Nestled among the vineyards of Provence I live in a humble apartment that was once part of a wealthy family’s mansion, located in a small valley town called Apt, in the heart of the Luberon. The town was built by the Romans and their fingerprints are still visible as part of everyday life. I live here, more than I’ve truly lived anywhere, and above all, I create with the life I’ve found:

(#MyEverydayProvenceObjects // #MyProvenceSelfPortraitSeries)

This approach to living caught the attention of Sophie Peyrard who interviewed me for Grazia. Being that it’s in French I have no idea what it says but that remains to be true for how I’ve been getting by in France this past year anyway. I talk about my home, the incredible hand painted plaster ceiling of a royal wedding crest I wake up under each morning. The evening fires that are a constant in the autumn and winter. My terrace and garden that is a daily reminder of the passage of time. Then, and perhaps most importantly, my Provencal kitchen and heart of life here. I told her about how much I love my bike rides on the Calavon bike trail away from cars and noise while leading you through vineyards, orchards, lavender fields and amazing historic sites such as Pont Julien, a 2,000 year old Roman bridge.

I shared with their readers some of my favorite spots I’ve discovered in the South of France for those of you who want to visit this place and taste the life of Provence. This includes Villa La Coste, Lac D’Esparron, La Chassagnette, La Bastide de Marie, my daily bakery Boulangerie au Pierrot Blanc, my favorite French antique shop La Maison D’Inés, and of course, the Saturday morning market of Apt

Here are some of the images from the feature along with the interview for those of you lucky enough to read French for a small glimpse into #My_So_Called_French_Life

Floral dress by fountain by Zimmerman with Loeffler Randall rope sandals // Blue dress in the vineyard by Vika Gazinskaya (no longer available) with hat by Jacquemus (no longer available) // Wrap dress in the kitchen by Christy Dawn // Dress on the terrace by TEIJA as well as the dress by the fireplace // Dress with bike in vineyard by SEA


My Year in Provence

This is a hard post to write. I have such a flood of emotions looking back, reflecting on what I have learned, how I have grown, and what I have loved. You can not recap a year’s experience without ending it with what is next? To be honest, I don’t know. Sure, I thought I would come to spend a year in Provence and answer all the questions for myself about my life, about who I am and what I want. I can certainly answer now some of these things but other aspects have grown even more confusing. I loved things I never thought I could love like living in the country. I learned things about myself I never knew. For example, I am an introvert which finally explains why I hate talking on the phone, why people who are upset or angry give me anxiety attacks, why I feel so exhausted after social events, and most importantly, why I work so much better alone. So where does that take me next when I come back to the United States?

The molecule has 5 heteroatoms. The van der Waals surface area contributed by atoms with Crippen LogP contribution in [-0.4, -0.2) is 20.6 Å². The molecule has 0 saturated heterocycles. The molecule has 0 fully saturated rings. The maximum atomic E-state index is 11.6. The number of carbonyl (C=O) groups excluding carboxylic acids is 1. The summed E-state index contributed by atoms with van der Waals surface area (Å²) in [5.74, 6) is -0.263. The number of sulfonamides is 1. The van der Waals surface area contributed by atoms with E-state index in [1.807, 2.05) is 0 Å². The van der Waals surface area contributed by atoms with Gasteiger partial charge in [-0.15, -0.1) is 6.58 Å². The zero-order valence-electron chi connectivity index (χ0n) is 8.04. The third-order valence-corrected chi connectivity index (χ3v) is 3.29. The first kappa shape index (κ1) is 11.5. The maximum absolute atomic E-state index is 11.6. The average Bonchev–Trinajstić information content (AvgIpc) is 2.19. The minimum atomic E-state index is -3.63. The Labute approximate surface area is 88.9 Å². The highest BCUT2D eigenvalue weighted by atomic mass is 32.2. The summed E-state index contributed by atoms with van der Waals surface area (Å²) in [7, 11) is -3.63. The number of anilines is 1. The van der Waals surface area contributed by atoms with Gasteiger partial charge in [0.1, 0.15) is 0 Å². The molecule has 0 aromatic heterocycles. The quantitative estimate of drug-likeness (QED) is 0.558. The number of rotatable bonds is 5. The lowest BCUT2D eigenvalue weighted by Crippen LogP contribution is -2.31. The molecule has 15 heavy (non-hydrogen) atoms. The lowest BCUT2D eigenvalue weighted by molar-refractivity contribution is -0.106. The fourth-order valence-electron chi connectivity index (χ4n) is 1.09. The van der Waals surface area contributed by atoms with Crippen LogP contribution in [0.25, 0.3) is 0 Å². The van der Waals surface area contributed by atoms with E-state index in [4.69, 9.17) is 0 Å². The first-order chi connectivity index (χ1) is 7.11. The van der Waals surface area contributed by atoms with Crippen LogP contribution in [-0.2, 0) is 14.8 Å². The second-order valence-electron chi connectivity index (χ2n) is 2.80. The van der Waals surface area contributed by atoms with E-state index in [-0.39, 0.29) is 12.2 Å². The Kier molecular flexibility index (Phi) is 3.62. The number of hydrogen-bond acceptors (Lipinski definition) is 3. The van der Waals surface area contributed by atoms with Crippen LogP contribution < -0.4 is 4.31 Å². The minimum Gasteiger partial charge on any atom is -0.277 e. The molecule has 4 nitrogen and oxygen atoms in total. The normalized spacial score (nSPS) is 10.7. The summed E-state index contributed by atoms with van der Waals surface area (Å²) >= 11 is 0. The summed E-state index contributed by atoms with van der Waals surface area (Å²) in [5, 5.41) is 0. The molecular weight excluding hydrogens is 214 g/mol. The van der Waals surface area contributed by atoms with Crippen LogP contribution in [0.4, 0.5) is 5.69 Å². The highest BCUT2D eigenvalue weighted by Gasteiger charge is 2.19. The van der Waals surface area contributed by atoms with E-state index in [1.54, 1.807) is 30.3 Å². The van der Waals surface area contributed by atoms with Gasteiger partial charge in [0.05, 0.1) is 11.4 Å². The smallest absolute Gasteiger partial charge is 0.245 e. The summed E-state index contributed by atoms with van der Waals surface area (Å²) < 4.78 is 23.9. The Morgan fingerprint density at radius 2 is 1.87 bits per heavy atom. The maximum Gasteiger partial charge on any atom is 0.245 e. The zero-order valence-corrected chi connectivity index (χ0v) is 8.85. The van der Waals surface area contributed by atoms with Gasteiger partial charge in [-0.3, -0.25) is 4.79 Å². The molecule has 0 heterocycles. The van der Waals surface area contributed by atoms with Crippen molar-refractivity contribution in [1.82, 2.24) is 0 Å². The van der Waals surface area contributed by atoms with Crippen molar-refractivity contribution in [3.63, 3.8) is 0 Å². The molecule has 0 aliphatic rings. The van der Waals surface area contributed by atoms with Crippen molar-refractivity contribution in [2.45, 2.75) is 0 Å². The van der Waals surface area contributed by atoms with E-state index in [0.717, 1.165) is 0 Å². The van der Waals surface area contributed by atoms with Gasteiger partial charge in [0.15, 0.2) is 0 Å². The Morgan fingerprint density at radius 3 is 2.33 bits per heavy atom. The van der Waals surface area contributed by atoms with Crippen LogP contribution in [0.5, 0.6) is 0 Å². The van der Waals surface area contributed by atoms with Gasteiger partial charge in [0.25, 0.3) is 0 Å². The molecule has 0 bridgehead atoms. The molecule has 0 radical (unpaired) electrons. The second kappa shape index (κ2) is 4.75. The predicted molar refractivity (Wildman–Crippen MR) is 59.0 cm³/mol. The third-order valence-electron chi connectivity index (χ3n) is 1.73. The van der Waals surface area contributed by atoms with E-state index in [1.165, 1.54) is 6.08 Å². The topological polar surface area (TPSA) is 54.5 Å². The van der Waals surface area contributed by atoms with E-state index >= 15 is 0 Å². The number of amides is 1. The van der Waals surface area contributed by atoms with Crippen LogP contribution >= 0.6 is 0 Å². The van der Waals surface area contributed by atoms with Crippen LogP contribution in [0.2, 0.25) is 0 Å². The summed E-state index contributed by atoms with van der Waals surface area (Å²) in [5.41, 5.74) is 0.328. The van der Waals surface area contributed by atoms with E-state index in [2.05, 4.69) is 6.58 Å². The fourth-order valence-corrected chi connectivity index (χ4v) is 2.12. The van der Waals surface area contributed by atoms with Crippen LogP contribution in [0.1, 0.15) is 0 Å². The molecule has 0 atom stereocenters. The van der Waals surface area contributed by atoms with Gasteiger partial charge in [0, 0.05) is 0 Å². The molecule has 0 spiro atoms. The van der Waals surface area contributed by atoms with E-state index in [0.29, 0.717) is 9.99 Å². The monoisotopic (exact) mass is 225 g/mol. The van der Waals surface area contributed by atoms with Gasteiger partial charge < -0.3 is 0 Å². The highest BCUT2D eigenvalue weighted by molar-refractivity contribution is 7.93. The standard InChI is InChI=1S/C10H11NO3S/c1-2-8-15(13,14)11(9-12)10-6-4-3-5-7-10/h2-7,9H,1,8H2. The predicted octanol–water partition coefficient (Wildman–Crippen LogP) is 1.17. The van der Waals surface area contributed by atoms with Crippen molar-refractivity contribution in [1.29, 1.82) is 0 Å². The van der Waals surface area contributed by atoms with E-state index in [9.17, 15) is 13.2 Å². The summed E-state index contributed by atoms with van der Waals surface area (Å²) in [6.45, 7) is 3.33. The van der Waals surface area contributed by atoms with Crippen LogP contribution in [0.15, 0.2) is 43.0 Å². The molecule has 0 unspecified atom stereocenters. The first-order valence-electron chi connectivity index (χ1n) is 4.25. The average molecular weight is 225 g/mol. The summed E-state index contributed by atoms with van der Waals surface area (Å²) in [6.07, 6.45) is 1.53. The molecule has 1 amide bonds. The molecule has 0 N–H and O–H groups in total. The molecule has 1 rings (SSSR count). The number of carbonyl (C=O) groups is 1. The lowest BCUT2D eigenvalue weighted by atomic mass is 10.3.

It was shocking when I first arrived. Nothing seemed to be possible, from getting boxes delivered to buying food on a Sunday… or any time after 7pm. I missed all the things about New York I took for granted. 24/7 Uber service for instance. There is ONE Uber guy and he lives and hour from my little town. I am ecstatic when my train pulls into Avignon and he’s on the clock. I missed laundry service. The last time I took a linen shirt to be pressed they estimated a turn around time of two weeks… lol. So I got used to wrinkles. I missed Seamless, something which I never even think about now. The pleasure I derive in cooking is to the point of therapy. The access to organic, AFFORDABLE, locally farmed ingredients here puts the US to a great shame. I will never forget my first trip to the farmer’s market. Alone with only a handful of French words, I was terrified. I paid for everything with 20’s because I didn’t understand the amounts, and I was used to New York City farmer’s market prices, until I discovered how incredibly inexpensive everything was. Then I walked into the wine shop and my jaw really hit the ground. When it is not market day in my town or one of the surround villages, I have four bio (organic) grocers I can walk to. I know their names, what is happening in their life, who is having a baby and who is in the hospital. I am, for once, part of a community and I feel physically part of the earth here.